A highlight of the autumn festival season, The Westport Food Festival is a lovely event
where quality and encouraging everyone to make a genuine contribution (while having a thoroughly good time) is far more important than attracting huge crowds.
Although many of the scheduled events are mainly for fun (perhaps especially the Secret Supper and Wrap Party, which was a huge success) the festival also has an educational side. I really like that philosophy and was honoured to be invited as keynote speaker at the seminar this year. Hosted by Hotel Westport, the theme was “Food with a conscience”, a good meaty topic that we all enjoyed getting our teeth into.
Niki Henehan Gannon of Bia at Home gave a truly inspirational talk about her family’s personal journey through illness and health, to the point where she felt they must take control of their path to wellness through nutrition. Her passion for the healing power of raw juices has the power to change lives, and her healthy ready meals business revolves around seasonal and mainly home grown produce – much of it grown by her father, a former cancer patient now in the full of his health once again.
Ron Morrison, Second Chef at Hotel Westport and a man of many talents, gave a pretty terrifying presentation on Sugar – The New Cocaine? We may think we’ve heard it all before, but we haven’t heard the half of it. The comparison with cocaine could seem over-dramatic (and Ron was quite upfront about having pinched the title from a newspaper headline) but he had some extraordinary facts to share, notably about the particular danger of sugar when combined with fat. The fact is that sugar – while it has a valuable contribution to make when used responsibly, eg s a preservative – is a major cause of many of our most serious health challenges, including obesity. This, rather than Calories on Menus, is an area that the Department of Health should focus on in order to combat the problems of obesity and its many costly side effects – a subject close to the heart of Adrian Cummins, of the Restaurants Association of Ireland, who was also a speaker.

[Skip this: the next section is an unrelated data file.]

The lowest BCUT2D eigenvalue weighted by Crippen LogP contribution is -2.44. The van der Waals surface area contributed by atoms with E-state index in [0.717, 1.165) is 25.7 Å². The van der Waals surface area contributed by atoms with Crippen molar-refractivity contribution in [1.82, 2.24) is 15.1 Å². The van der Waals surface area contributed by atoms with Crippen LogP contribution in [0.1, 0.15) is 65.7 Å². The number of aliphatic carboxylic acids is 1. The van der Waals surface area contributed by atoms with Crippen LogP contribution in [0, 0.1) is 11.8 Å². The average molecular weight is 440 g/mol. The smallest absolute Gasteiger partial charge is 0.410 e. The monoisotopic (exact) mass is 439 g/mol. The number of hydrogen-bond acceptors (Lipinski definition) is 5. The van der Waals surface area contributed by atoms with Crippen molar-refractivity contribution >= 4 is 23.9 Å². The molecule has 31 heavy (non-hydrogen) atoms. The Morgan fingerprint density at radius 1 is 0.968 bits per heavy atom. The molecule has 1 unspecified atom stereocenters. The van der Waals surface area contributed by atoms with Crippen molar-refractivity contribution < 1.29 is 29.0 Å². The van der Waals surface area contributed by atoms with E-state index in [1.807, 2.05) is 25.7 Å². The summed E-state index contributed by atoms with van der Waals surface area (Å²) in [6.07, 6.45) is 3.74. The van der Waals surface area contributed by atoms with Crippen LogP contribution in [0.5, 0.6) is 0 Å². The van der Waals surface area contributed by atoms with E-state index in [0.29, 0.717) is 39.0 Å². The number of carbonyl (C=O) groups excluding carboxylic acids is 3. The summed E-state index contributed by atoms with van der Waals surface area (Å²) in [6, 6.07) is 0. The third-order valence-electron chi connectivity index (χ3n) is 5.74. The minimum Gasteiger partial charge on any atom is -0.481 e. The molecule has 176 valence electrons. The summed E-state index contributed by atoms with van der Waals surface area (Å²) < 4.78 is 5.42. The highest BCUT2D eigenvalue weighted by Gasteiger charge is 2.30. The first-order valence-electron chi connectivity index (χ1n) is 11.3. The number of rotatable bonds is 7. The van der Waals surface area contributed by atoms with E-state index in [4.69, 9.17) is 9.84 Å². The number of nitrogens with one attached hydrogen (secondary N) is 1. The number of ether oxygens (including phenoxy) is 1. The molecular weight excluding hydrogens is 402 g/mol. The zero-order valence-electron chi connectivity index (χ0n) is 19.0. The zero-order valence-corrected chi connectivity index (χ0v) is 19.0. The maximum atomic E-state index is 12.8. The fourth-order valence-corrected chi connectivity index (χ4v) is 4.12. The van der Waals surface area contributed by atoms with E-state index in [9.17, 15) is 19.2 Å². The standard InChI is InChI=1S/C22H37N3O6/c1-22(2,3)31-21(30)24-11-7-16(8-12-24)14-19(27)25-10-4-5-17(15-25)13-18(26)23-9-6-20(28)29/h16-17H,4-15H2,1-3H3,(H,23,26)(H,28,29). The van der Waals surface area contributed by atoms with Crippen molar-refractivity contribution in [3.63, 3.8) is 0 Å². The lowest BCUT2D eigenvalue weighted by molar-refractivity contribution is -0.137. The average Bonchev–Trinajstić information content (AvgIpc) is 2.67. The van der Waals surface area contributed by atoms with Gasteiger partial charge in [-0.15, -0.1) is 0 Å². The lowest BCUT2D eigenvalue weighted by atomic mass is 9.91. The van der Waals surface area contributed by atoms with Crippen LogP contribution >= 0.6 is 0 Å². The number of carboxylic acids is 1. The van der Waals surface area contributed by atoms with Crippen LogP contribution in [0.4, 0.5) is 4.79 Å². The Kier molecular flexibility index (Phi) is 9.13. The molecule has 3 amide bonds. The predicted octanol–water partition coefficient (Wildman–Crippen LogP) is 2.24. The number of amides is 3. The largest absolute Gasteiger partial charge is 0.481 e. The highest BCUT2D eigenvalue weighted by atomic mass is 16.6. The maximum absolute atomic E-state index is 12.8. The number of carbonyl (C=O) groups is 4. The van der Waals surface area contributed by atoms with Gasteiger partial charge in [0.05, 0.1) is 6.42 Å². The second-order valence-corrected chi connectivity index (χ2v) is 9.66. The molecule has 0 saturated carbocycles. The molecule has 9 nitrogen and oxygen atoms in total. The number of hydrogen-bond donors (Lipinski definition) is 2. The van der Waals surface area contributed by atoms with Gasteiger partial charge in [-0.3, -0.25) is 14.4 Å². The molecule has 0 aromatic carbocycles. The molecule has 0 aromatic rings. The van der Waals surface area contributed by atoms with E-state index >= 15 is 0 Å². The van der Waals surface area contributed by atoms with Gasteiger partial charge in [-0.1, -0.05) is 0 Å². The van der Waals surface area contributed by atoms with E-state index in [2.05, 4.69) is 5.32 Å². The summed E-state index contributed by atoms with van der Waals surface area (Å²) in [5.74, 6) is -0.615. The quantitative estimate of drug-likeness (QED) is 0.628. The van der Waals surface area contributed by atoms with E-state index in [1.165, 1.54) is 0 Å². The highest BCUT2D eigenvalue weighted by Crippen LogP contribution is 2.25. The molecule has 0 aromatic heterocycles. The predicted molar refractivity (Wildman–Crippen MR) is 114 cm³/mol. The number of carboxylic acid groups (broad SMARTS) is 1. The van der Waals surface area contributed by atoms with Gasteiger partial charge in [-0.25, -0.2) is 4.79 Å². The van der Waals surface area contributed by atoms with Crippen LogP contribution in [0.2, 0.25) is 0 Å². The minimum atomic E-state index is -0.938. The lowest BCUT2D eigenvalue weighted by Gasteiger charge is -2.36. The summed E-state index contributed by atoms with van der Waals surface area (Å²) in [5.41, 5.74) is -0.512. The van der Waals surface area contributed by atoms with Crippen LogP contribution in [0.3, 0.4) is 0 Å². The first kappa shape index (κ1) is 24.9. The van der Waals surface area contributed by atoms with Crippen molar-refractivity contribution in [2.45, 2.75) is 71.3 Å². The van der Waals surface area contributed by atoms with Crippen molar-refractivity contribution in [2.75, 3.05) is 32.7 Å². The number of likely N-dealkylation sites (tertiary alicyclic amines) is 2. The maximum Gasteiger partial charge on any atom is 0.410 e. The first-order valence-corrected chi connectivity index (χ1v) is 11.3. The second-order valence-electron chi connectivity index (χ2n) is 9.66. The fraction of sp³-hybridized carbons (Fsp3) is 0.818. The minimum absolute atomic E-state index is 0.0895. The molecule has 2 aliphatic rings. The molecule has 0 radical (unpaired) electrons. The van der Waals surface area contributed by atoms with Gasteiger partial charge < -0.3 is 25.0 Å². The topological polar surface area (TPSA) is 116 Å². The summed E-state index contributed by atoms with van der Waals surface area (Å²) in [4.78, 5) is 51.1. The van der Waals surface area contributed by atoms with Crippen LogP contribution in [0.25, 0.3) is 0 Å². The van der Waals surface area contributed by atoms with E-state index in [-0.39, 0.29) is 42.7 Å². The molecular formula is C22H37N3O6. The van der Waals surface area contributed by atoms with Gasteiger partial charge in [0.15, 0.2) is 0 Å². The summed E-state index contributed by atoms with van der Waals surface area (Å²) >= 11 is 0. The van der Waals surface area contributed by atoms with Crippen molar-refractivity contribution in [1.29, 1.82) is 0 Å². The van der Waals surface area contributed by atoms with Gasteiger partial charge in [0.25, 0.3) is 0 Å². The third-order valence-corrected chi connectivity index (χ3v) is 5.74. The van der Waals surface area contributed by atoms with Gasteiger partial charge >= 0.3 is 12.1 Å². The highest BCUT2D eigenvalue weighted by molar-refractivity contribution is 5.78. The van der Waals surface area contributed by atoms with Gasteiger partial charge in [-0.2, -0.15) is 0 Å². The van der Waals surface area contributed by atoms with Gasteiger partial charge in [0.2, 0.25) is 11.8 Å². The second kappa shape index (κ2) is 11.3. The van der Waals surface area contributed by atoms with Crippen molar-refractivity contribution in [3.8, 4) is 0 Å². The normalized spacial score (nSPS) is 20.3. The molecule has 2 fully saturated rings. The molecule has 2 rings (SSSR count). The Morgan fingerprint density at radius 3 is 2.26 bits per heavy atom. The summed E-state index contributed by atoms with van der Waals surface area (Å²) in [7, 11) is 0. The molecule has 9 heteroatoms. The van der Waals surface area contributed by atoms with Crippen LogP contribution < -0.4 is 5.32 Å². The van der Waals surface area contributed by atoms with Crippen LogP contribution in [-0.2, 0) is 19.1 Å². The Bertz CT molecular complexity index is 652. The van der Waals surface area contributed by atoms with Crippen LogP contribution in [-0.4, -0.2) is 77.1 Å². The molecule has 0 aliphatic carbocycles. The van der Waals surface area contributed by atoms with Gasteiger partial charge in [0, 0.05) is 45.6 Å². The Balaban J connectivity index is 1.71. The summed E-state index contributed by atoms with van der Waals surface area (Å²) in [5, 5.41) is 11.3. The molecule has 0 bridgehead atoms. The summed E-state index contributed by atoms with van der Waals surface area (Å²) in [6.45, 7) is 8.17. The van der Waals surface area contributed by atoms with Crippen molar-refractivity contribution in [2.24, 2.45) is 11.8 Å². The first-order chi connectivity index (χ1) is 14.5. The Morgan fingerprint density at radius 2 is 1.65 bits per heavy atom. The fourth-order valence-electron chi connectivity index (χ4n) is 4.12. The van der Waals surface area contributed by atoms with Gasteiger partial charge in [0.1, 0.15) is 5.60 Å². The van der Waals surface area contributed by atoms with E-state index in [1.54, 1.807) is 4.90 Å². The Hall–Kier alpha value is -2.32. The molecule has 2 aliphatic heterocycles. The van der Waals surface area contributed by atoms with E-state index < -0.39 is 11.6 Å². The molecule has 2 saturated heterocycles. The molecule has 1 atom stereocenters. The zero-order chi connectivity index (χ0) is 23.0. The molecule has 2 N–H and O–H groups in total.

The main message coming across from all speakers was common sense – avoid processed foods as much as possible; choose fresh local foods in season; and and eat foods as near to their natural state as possible.
The importance of food education was emphasised by all speakers, including myself, and some key message to emerge included:
- Intensive food production methods – ‘mining for food’ as the environmental campaigner John Gibbons calls it – are doomed to failure in the long run and we have no choice but to care for the environment if it is to care for us.
- Given the earth’s finite resources, any policy that assumes that we can provide for unlimited future population growth (world population is predicted to be 10 billion by 2024) is flawed.
- Responsible farming, on the other hand, would allow the population to stabilise at a level that the earth can sustain.
- We can all contribute through mindfulness on a daily level.
- Cheap food is not a right: food is a precious resource to be respected and valued accordingly.
After all this a ‘pot luck lunch’ provided by local producers was a great demonstration of doing it right the Westport way. And an impressive collection of producers they were too, including Kelly’s of Newport butchers, Carrowholly Cheese, Achill Island Sea Salt (with olive oil and gorgeous Rua bread for dipping), Cuinneog butter and dairy products, Westport Grove preserves and honey, West Mayo Brewery craft beer and Fionntan Gogarty’s stunning and beautifully presented fruit and herb infused Wildwood Vinegars.
What a tasty way to end an enjoyable and thought provoking day, courtesy of the hard working organisers. All credit to Declan Heneghan and Eithne Cosgrove, Hotel Westport GM and Director of Sales and Marketing respectively, Sinead Lambert (Sol Rio and RAI) and their committee, supported by Mayo County Council whose Food Officer, Tanya Stanaway, explained the admirable supports available to food producers in the county.
Here’s to next September!